[Brussels 17 October 2018] In summer 1998 the General Assembly of the European Women’s Lobby passed a landmark motion, where we affirmed that “prostitution and trafficking in women constitute a fundamental violation of women’s human rights”. Since that time, we have continued to assert that no woman should be faced with such a lack of financial choice that she must risk her safety, wellbeing and long-term health for survival. To mark this 20 years of an abolitionist stance on prostitution, we are looking back on key activities that have driven impact and promoting the opportunities that exist for change.
Since 1998, we have only strengthened our resolve in the face of ever-growing evidence that violence, sexism and racism are inherent to the system of prostitution and have worked tirelessly to end this exploitation. It is a system that takes advantage of the most vulnerable in our communities: girls, migrant and refugee women, trans women, people in extreme poverty, those in prison or facing homelessness. We know that 9 in 10 women would leave the sex trade if they could, and we are committed to seeking real choice for women and girls facing exploitation.
We have a European Parliament that agrees that prostitution is harmful and supports holding exploiters and abusers to account. Following in Sweden’s ground-breaking footsteps, now Northern Ireland, France and the Republic of Ireland have all opted to target demand through the Nordic model, with more European countries considering following suit.
Challenges still exist. The widespread accessibility of pornography not only means a growth in a deeply exploitative trade, but also a generation of boys and girls who are learning about sexual practices from content where extreme violence is commonplace. Migrant and refugee women and girls are at high risk of facing grooming and exploitation, yet European Institutions respond to migration and asylum seekers by creating a system that pushes vulnerable people into the hands of abusers and traffickers. Companies further normalise prostitution in student populations through ‘Sugar Daddy’ sites, sacrificing the health and safety of girls and young women for a quick profit to benefit rich men.
We are taking concrete steps to address these new and enduring challenges, remain responsive and never let up in our campaigning for women and girls’ rights and wellbeing. The international women’s movement has seen a resurgence in public activism, campaigning and visibility on issues of sexual violence that are too often made taboo. This has led to opportunities to highlight challenges faced by women and girls too often left ‘on the outside’, including those affected by prostitution. We are excited to see our Portuguese members launching a campaign for the End-Demand approach of decriminalising the sale of sex and shifting the criminal burden to the buyer through their #ExitProstitution campaign. This follows similar successful campaigns by our members in Ireland and France.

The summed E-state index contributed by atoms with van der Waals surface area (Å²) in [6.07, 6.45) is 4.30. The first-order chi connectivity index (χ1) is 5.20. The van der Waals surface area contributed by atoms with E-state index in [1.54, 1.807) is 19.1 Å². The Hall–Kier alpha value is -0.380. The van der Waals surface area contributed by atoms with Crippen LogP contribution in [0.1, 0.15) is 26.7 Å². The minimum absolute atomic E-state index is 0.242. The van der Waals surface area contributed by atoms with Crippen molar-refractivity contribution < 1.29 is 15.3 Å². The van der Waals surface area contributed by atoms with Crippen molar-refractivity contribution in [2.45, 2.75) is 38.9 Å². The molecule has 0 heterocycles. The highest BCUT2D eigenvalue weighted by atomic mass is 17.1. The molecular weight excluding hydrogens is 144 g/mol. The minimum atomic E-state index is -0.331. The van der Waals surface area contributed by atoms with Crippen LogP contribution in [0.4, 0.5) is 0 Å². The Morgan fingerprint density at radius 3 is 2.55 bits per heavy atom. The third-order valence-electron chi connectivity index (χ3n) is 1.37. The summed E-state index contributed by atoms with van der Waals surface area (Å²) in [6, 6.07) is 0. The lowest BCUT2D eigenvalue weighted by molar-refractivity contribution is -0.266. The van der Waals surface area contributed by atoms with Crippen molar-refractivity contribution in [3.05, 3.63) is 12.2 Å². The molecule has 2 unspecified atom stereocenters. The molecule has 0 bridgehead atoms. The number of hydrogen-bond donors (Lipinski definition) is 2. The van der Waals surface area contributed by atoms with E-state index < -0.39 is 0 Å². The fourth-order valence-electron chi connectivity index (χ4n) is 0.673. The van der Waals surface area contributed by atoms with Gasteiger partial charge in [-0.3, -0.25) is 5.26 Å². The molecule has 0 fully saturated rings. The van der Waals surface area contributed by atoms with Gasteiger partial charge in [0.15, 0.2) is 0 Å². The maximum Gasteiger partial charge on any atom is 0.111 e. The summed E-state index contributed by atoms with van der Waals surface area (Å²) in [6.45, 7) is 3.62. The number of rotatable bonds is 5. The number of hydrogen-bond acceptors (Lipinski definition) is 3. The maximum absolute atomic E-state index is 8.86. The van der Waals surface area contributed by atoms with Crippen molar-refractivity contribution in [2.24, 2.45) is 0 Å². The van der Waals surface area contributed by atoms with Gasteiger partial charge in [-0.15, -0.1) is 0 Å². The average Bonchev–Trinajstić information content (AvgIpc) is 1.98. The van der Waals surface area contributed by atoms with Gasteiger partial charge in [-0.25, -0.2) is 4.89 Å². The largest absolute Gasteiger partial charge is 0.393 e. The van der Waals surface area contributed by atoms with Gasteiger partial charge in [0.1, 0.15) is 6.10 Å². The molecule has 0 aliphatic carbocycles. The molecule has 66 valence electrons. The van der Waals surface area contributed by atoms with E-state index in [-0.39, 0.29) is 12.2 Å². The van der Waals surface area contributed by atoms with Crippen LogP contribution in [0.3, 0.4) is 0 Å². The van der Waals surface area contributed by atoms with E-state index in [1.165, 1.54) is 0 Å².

This year we established a new ‘Taskforce on Sexual and Reproductive Health and Rights (SRHR) and Sexual Exploitation’, bringing together leading experts from across Europe to create our feminist vision including issues such as reproductive rights, sexuality education, prostitution, pornography and surrogacy to increase our European-wide engagement in this area. It recognises that these issues are interrelated, and all impact on women’s safety, dignity and ability to lead the lives they aspire to. We are driving for change on cyber-violence against women with our #HerNetHerRights campaign and fight for the rights of migrant and refugee women and girls through #WomensVoices. There is so much more remaining to be done across Europe on these key issues, at both national and international levels.
Those who exploit power and control, who coerce sex and ignore consent must be held to account. Governments must acknowledge the harm inherent to this system, condemn those seeking to profit from others and commit to supporting better choices for women and girls, boys and men affected. Every woman and girl must be enabled to fulfil her potential.
Over the coming weeks, we will be highlighting the actions of our movement at international and national levels, including our secretariat, members, and former colleagues who played key roles in our campaigning. Follow #20yrsEndDemand online and join the conversation.
Experience is clear. Our membership is clear. We stand with women and girls in all of their power. We are together for a Europe free from prostitution.